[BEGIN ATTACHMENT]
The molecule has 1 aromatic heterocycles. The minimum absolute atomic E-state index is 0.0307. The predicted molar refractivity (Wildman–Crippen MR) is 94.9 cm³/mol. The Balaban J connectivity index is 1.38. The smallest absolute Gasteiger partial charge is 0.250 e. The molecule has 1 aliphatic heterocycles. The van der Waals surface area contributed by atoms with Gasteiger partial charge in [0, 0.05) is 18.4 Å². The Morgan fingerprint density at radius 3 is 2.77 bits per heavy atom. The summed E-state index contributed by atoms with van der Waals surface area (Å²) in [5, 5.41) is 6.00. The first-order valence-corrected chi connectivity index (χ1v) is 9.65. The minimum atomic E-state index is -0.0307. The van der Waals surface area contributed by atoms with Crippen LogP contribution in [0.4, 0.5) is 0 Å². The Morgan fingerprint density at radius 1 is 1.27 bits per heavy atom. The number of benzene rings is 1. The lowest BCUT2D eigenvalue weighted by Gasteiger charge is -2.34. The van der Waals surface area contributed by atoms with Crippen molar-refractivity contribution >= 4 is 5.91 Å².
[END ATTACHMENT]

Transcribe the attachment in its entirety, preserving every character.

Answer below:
The molecule has 1 aromatic heterocycles. The minimum absolute atomic E-state index is 0.0307. The predicted molar refractivity (Wildman–Crippen MR) is 94.9 cm³/mol. The Balaban J connectivity index is 1.38. The smallest absolute Gasteiger partial charge is 0.250 e. The molecule has 1 aliphatic heterocycles. The van der Waals surface area contributed by atoms with Gasteiger partial charge in [0, 0.05) is 18.4 Å². The Morgan fingerprint density at radius 3 is 2.77 bits per heavy atom. The summed E-state index contributed by atoms with van der Waals surface area (Å²) in [5, 5.41) is 6.00. The first-order valence-corrected chi connectivity index (χ1v) is 9.65. The minimum atomic E-state index is -0.0307. The van der Waals surface area contributed by atoms with Crippen LogP contribution in [0.4, 0.5) is 0 Å². The Morgan fingerprint density at radius 1 is 1.27 bits per heavy atom. The number of benzene rings is 1. The lowest BCUT2D eigenvalue weighted by Gasteiger charge is -2.34. The van der Waals surface area contributed by atoms with Crippen molar-refractivity contribution >= 4 is 5.91 Å².